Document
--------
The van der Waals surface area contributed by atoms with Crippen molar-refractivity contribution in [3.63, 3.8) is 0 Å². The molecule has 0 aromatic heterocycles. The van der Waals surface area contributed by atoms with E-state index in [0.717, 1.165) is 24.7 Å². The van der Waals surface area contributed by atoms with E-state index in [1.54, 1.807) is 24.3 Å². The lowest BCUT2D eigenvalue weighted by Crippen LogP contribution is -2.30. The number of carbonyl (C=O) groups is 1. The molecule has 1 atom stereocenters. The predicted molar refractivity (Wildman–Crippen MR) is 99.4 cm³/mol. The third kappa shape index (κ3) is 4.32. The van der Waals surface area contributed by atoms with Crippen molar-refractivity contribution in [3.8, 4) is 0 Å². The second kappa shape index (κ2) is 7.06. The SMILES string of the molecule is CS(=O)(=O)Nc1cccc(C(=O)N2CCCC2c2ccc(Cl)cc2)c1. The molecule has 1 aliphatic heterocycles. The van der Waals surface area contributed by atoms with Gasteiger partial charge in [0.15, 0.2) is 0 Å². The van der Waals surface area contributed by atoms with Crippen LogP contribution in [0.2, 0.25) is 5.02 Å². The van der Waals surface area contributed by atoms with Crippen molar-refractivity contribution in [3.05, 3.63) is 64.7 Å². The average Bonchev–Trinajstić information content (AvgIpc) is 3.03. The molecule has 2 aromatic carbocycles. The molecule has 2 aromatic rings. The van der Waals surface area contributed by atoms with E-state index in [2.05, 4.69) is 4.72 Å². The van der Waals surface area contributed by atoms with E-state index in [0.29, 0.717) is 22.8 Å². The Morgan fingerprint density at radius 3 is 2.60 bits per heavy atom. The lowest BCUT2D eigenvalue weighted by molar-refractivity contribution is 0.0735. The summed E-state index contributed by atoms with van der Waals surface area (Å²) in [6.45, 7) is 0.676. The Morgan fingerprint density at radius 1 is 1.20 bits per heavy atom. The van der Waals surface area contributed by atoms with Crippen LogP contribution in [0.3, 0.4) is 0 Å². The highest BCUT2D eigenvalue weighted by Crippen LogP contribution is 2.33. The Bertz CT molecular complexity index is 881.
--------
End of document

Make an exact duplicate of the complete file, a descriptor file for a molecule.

The van der Waals surface area contributed by atoms with Crippen molar-refractivity contribution in [3.63, 3.8) is 0 Å². The molecule has 0 aromatic heterocycles. The van der Waals surface area contributed by atoms with E-state index in [0.717, 1.165) is 24.7 Å². The van der Waals surface area contributed by atoms with E-state index in [1.54, 1.807) is 24.3 Å². The lowest BCUT2D eigenvalue weighted by Crippen LogP contribution is -2.30. The number of carbonyl (C=O) groups is 1. The molecule has 1 atom stereocenters. The predicted molar refractivity (Wildman–Crippen MR) is 99.4 cm³/mol. The third kappa shape index (κ3) is 4.32. The van der Waals surface area contributed by atoms with Crippen molar-refractivity contribution in [3.8, 4) is 0 Å². The second kappa shape index (κ2) is 7.06. The SMILES string of the molecule is CS(=O)(=O)Nc1cccc(C(=O)N2CCCC2c2ccc(Cl)cc2)c1. The molecule has 1 aliphatic heterocycles. The van der Waals surface area contributed by atoms with Gasteiger partial charge in [0.15, 0.2) is 0 Å². The van der Waals surface area contributed by atoms with Crippen LogP contribution in [0.2, 0.25) is 5.02 Å². The van der Waals surface area contributed by atoms with Crippen molar-refractivity contribution in [3.05, 3.63) is 64.7 Å². The average Bonchev–Trinajstić information content (AvgIpc) is 3.03. The molecule has 2 aromatic carbocycles. The molecule has 2 aromatic rings. The van der Waals surface area contributed by atoms with E-state index in [2.05, 4.69) is 4.72 Å². The van der Waals surface area contributed by atoms with E-state index in [0.29, 0.717) is 22.8 Å². The Morgan fingerprint density at radius 3 is 2.60 bits per heavy atom. The lowest BCUT2D eigenvalue weighted by molar-refractivity contribution is 0.0735. The summed E-state index contributed by atoms with van der Waals surface area (Å²) in [6.45, 7) is 0.676. The Morgan fingerprint density at radius 1 is 1.20 bits per heavy atom. The van der Waals surface area contributed by atoms with Crippen LogP contribution in [0.3, 0.4) is 0 Å². The highest BCUT2D eigenvalue weighted by Crippen LogP contribution is 2.33. The Bertz CT molecular complexity index is 881.